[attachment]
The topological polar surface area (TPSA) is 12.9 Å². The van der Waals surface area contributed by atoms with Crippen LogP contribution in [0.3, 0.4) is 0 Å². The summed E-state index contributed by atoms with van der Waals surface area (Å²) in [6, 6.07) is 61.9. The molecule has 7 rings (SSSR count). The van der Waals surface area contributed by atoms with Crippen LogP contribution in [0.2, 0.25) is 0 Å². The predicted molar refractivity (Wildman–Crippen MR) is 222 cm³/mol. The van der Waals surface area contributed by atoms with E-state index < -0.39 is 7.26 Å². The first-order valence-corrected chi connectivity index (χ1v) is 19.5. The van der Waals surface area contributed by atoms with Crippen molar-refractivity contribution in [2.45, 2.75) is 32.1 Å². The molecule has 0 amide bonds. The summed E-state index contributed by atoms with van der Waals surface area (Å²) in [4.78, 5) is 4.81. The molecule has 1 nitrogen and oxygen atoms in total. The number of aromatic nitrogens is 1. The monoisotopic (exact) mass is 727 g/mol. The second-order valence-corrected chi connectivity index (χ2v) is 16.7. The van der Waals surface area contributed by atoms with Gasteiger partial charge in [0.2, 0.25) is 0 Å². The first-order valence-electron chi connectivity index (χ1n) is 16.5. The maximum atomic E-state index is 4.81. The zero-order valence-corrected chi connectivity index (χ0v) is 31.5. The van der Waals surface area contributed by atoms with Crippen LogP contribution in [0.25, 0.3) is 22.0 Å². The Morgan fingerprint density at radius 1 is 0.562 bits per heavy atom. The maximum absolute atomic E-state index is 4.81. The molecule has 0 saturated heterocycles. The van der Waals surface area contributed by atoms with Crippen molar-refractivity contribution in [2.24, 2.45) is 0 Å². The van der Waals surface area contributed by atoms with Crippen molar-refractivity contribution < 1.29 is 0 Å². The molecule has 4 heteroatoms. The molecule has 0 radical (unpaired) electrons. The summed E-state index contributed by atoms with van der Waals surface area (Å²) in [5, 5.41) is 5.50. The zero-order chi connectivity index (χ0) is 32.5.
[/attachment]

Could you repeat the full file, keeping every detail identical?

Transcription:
The topological polar surface area (TPSA) is 12.9 Å². The van der Waals surface area contributed by atoms with Crippen LogP contribution in [0.3, 0.4) is 0 Å². The summed E-state index contributed by atoms with van der Waals surface area (Å²) in [6, 6.07) is 61.9. The molecule has 7 rings (SSSR count). The van der Waals surface area contributed by atoms with Crippen LogP contribution in [0.2, 0.25) is 0 Å². The predicted molar refractivity (Wildman–Crippen MR) is 222 cm³/mol. The van der Waals surface area contributed by atoms with E-state index < -0.39 is 7.26 Å². The first-order valence-corrected chi connectivity index (χ1v) is 19.5. The van der Waals surface area contributed by atoms with Crippen molar-refractivity contribution in [2.45, 2.75) is 32.1 Å². The molecule has 0 amide bonds. The summed E-state index contributed by atoms with van der Waals surface area (Å²) in [4.78, 5) is 4.81. The molecule has 1 nitrogen and oxygen atoms in total. The number of aromatic nitrogens is 1. The monoisotopic (exact) mass is 727 g/mol. The second-order valence-corrected chi connectivity index (χ2v) is 16.7. The van der Waals surface area contributed by atoms with Gasteiger partial charge in [0.2, 0.25) is 0 Å². The first-order valence-electron chi connectivity index (χ1n) is 16.5. The maximum atomic E-state index is 4.81. The zero-order valence-corrected chi connectivity index (χ0v) is 31.5. The van der Waals surface area contributed by atoms with Crippen LogP contribution in [0.25, 0.3) is 22.0 Å². The Morgan fingerprint density at radius 1 is 0.562 bits per heavy atom. The maximum absolute atomic E-state index is 4.81. The molecule has 0 saturated heterocycles. The van der Waals surface area contributed by atoms with Crippen molar-refractivity contribution in [2.24, 2.45) is 0 Å². The van der Waals surface area contributed by atoms with Crippen molar-refractivity contribution < 1.29 is 0 Å². The molecule has 4 heteroatoms. The molecule has 0 radical (unpaired) electrons. The summed E-state index contributed by atoms with van der Waals surface area (Å²) in [5, 5.41) is 5.50. The zero-order chi connectivity index (χ0) is 32.5.